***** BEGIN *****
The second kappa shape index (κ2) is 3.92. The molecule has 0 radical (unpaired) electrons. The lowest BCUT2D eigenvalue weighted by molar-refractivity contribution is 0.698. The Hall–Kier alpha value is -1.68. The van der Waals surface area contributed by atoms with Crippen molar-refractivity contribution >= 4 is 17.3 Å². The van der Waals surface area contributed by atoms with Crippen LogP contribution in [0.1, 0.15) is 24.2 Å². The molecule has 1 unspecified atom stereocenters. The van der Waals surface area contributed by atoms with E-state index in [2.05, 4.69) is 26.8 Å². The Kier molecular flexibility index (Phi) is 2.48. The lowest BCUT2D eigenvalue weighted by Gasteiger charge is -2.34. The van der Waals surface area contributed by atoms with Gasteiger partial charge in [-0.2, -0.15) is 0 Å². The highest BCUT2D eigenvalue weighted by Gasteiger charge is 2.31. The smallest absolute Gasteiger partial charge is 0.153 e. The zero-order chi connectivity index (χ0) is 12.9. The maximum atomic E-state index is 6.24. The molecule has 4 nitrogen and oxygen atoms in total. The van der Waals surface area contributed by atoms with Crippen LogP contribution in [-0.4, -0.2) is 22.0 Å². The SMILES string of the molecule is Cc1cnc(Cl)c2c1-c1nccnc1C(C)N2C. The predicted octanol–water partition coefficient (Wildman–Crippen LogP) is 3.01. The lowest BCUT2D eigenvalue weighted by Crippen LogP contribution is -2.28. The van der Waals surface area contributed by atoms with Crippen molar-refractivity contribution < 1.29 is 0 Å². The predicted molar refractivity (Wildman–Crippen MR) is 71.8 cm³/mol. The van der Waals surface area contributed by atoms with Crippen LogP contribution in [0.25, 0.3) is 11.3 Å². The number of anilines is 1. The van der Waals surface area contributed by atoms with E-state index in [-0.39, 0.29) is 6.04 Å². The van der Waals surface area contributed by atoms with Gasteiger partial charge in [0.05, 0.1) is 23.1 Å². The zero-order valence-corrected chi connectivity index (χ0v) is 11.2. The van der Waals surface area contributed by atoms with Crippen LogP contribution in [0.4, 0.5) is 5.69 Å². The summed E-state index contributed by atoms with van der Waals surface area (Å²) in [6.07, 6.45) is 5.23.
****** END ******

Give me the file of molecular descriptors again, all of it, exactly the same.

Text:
The second kappa shape index (κ2) is 3.92. The molecule has 0 radical (unpaired) electrons. The lowest BCUT2D eigenvalue weighted by molar-refractivity contribution is 0.698. The Hall–Kier alpha value is -1.68. The van der Waals surface area contributed by atoms with Crippen molar-refractivity contribution >= 4 is 17.3 Å². The van der Waals surface area contributed by atoms with Crippen LogP contribution in [0.1, 0.15) is 24.2 Å². The molecule has 1 unspecified atom stereocenters. The van der Waals surface area contributed by atoms with E-state index in [2.05, 4.69) is 26.8 Å². The Kier molecular flexibility index (Phi) is 2.48. The lowest BCUT2D eigenvalue weighted by Gasteiger charge is -2.34. The van der Waals surface area contributed by atoms with Gasteiger partial charge in [-0.2, -0.15) is 0 Å². The highest BCUT2D eigenvalue weighted by Gasteiger charge is 2.31. The smallest absolute Gasteiger partial charge is 0.153 e. The zero-order chi connectivity index (χ0) is 12.9. The maximum atomic E-state index is 6.24. The molecule has 4 nitrogen and oxygen atoms in total. The van der Waals surface area contributed by atoms with Crippen LogP contribution in [-0.4, -0.2) is 22.0 Å². The SMILES string of the molecule is Cc1cnc(Cl)c2c1-c1nccnc1C(C)N2C. The predicted octanol–water partition coefficient (Wildman–Crippen LogP) is 3.01. The lowest BCUT2D eigenvalue weighted by Crippen LogP contribution is -2.28. The van der Waals surface area contributed by atoms with Crippen molar-refractivity contribution < 1.29 is 0 Å². The predicted molar refractivity (Wildman–Crippen MR) is 71.8 cm³/mol. The van der Waals surface area contributed by atoms with Crippen LogP contribution in [0.25, 0.3) is 11.3 Å². The number of anilines is 1. The van der Waals surface area contributed by atoms with E-state index in [-0.39, 0.29) is 6.04 Å². The van der Waals surface area contributed by atoms with Gasteiger partial charge in [0.05, 0.1) is 23.1 Å². The zero-order valence-corrected chi connectivity index (χ0v) is 11.2. The van der Waals surface area contributed by atoms with Crippen LogP contribution in [0.4, 0.5) is 5.69 Å². The summed E-state index contributed by atoms with van der Waals surface area (Å²) in [6.07, 6.45) is 5.23.